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A weekend morning news magazine covering hard news, a wide variety of news makers, and cultural stories. On Saturdays, Simon's award-winning commentaries sum up an idea or event related to the week's news. There are clever, informative exchanges, and fresh reports from a cross-section of NPR correspondents on topics from religion to health to food to politics. Simon's interviews with key artists, authors, performers and personalities are always memorable.

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Sat July 30, 2011
The Record

'London Calling,' Repurposed As A Tourism Jingle

Courtesy of the artist

From the first few notes, the song is unmistakable. "London Calling," which kicked off The Clash's 1979 album of the same name, became an anthem for a new, edgy London that could be hard, dark, and cutting.

Now, organizers of the 2012 Olympic Games are using song to invite the world to come to London — a curious choice, given the tone of the lyrics. Here's a representative sample:

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Sat July 30, 2011

A 'Whistleblower' Made Into A Hollywood Heroine

Kathryn Bolkovac (at left), the inspiration for the film The Whistleblower, poses at the Toronto Film Festival in September, 2010 with actress Rachel Weisz, who plays the character based on Bolkovac in the film.
Alexandra Wyman Getty Images

In 1999, Kathryn Bolkovac had run into hard times. A police officer in Lincoln, Neb., who had recently lost custody of her daughters in a divorce settlement, she was looking for a new job that would give her the means to live near them.

When Bolkovac heard she could earn good money in a short period of time by becoming part of the U.N. International Police Force in Bosnia — run by a private British agency called DynCorp — she decided to sign on.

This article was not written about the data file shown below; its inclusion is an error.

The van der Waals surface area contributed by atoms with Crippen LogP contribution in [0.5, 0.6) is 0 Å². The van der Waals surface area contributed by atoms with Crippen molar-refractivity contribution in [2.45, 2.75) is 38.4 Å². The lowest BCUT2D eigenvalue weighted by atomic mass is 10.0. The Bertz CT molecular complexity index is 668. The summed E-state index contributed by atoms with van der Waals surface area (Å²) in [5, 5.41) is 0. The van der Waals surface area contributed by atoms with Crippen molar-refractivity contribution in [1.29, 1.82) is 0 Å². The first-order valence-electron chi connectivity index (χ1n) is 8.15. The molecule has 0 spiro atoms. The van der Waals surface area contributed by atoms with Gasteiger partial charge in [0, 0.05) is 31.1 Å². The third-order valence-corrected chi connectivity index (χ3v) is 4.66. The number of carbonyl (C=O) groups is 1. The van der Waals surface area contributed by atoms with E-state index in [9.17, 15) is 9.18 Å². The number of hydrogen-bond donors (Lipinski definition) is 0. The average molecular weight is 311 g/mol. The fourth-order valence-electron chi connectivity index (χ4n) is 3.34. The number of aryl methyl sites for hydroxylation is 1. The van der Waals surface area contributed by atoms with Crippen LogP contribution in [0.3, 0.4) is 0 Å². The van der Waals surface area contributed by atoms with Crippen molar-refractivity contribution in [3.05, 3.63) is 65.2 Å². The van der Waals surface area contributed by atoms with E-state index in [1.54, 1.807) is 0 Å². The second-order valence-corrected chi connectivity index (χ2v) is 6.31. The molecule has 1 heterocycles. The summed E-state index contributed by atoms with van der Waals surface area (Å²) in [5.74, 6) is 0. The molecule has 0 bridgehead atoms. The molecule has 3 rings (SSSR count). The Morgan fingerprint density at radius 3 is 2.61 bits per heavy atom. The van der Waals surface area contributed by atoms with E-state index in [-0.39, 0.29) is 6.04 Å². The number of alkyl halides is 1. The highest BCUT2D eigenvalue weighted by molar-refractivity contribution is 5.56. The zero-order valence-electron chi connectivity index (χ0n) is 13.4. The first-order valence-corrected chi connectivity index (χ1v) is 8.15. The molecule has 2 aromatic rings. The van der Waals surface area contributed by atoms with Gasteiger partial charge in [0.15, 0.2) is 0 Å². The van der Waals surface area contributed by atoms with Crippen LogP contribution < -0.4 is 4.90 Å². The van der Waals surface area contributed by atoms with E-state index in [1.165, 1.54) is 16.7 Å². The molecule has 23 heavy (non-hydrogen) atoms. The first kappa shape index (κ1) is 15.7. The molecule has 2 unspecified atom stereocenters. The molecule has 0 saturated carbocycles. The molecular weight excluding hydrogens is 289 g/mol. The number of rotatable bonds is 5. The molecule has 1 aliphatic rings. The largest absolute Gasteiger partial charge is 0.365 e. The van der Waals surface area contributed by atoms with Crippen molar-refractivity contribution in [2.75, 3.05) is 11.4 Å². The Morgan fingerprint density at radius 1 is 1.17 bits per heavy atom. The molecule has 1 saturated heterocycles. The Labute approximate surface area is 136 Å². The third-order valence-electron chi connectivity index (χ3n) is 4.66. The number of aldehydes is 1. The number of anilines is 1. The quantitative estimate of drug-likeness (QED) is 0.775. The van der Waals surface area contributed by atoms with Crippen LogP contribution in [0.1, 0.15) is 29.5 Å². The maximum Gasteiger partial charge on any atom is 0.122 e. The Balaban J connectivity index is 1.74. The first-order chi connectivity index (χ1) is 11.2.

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Sat July 30, 2011
Pop Culture

Jonathan Winters Reflects On A Lifetime Of Laughs

Jonathan Winters' entertainment career began when his wife encouraged him to enter a local talent contest in his hometown of Dayton, Ohio. He ended up winning the contest — along with a wrist watch and a job as a local radio DJ.
Stephen Shugerman Getty Images

The recent Smurfs movie has the distinction of casting one of America's most admired of comedians. He's Jonathan Winters and he gives voice to Papa Smurf in the new film, but he also voiced Grandpa Smurf in the 1980s TV cartoon series.

Winters has practiced comedy for over 60 years in just about every medium you can make people laugh in — on the radio, on television, in nightclubs, on recordings, in movies and even on telephone answering machines (ask your parents).

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Sat July 30, 2011
Reporter's Notebook

Olympic Triumph Amid Tragedy At 1996 Games

It's been 15 years since the Summer Olympics were held in Atlanta. NPR's Kathy Lohr covered the games and remembers how the Olympic spirit rose above the tragic bombing.

For me, two events still stand out from that summer.

First, the opening ceremony, which I covered from Centennial Olympic Park, where the festivities were broadcast for free on huge TV screens. It was a big party, and I stayed in the park for hours recording the event.

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Sat July 30, 2011
America's Mayors: Governing In Tough Times

In Tough Times, Philadelphia Bucks The Trend

Part 3 of a 6-part series

More than two years after the recession officially ended, mayors across the country are still struggling to balance their budgets.

Philadelphia avoided the big public employee layoffs seen in other cities by bucking national trends and doing what many consider unthinkable: raising taxes.

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